Domino's, the largest pizza chain in the world, experienced a boom during the early days of the pandemic like many of its competitors, but that is starting to fade away thanks to a surprising reason. There are not enough drivers to deliver their pizzas. The issue is such a problem that Domino's saw its first decline in sales during a fiscal quarter in 10 years.
Back in October, Domino's reported a 1.9% decline in same-store sales over the previous three months, reports Insider. This came after the company's fortunes skyrocketed during the pandemic, as same-store sales climbed 10% in the second, third, and fourth quarters of 2020. CEO Richard Allison didn't blame the dip shown in the latest report on a sudden decrease in demand. Instead, he told investors that staffing "has been a challenge." Allison explained that deliver drivers were the company's biggest needs, reports Bloomberg. With fewer drivers and fewer pizza makers, stores may be forced to cut back on operating hours, resulting in fewer orders.
While Domino's locations search for new drivers, Allison said a short-term solution is reminding customers that they can simply drive to a Domino's and pick up their favorite pizzas themselves. "It's certainly impacted us here at Domino's and broadly across the restaurant industry is one of the tightest labor markets we've seen in a long time. So there are a lot of things we're trying to do... to affect the outcomes here," Allison said on CNBC on Nov. 4, reports PYMNTS. Allison also mentioned this in the call with analysts last month, noting that Domino's will push a car-side delivery program, where a customer can have their pizza brought to their car window.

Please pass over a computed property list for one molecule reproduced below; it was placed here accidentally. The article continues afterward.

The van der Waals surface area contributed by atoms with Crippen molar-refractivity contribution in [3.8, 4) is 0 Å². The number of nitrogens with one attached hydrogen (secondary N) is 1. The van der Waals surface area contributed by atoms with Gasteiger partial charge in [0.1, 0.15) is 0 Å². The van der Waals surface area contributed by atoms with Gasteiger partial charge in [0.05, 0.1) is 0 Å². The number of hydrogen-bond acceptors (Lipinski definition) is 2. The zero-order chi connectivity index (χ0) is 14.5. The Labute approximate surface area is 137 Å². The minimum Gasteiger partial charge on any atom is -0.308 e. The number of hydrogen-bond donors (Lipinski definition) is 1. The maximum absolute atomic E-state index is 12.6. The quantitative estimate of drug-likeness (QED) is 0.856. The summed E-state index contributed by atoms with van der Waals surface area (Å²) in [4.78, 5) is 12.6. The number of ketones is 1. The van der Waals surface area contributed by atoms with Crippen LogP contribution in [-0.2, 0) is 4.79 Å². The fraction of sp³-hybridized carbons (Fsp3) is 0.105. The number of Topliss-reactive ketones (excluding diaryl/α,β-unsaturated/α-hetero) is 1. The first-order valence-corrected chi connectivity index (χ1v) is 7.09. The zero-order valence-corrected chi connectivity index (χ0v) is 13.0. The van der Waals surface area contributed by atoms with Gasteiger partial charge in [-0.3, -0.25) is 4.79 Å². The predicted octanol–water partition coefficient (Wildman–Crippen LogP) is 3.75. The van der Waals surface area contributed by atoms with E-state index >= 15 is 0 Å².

Although the latest earnings report did show a dip in sales, Domino's is still well above pre-pandemic levels. In the third quarter, same-store sales climbed 15% worldwide over two years. "If you look at both our U.S. and international businesses ... [it's a] significantly larger business than we had a couple of years back," Allison said on CNBC.
This all leads to some confusing headlines. On one end, the price of shares continues to fall. By Wednesday afternoon, it was down over 2.09%. On the other hand, there are local reports like one on Tuesday from Huston, where Domino's is looking to fill 550 part-time and full-time positions, including 500 delivery drivers. "We know people are looking to get back into the workforce," Marvin Villanueva, Domino's director of corporate operations in Texas, told the Houston Chronicle. The company offers flexibility and benefits "for people who may just need a part-time gig or those that want to start a new career," Villanueva added. Wall Street insiders might be selling off Domino's stock, but one thing remains true: people still want their pizza, and fast.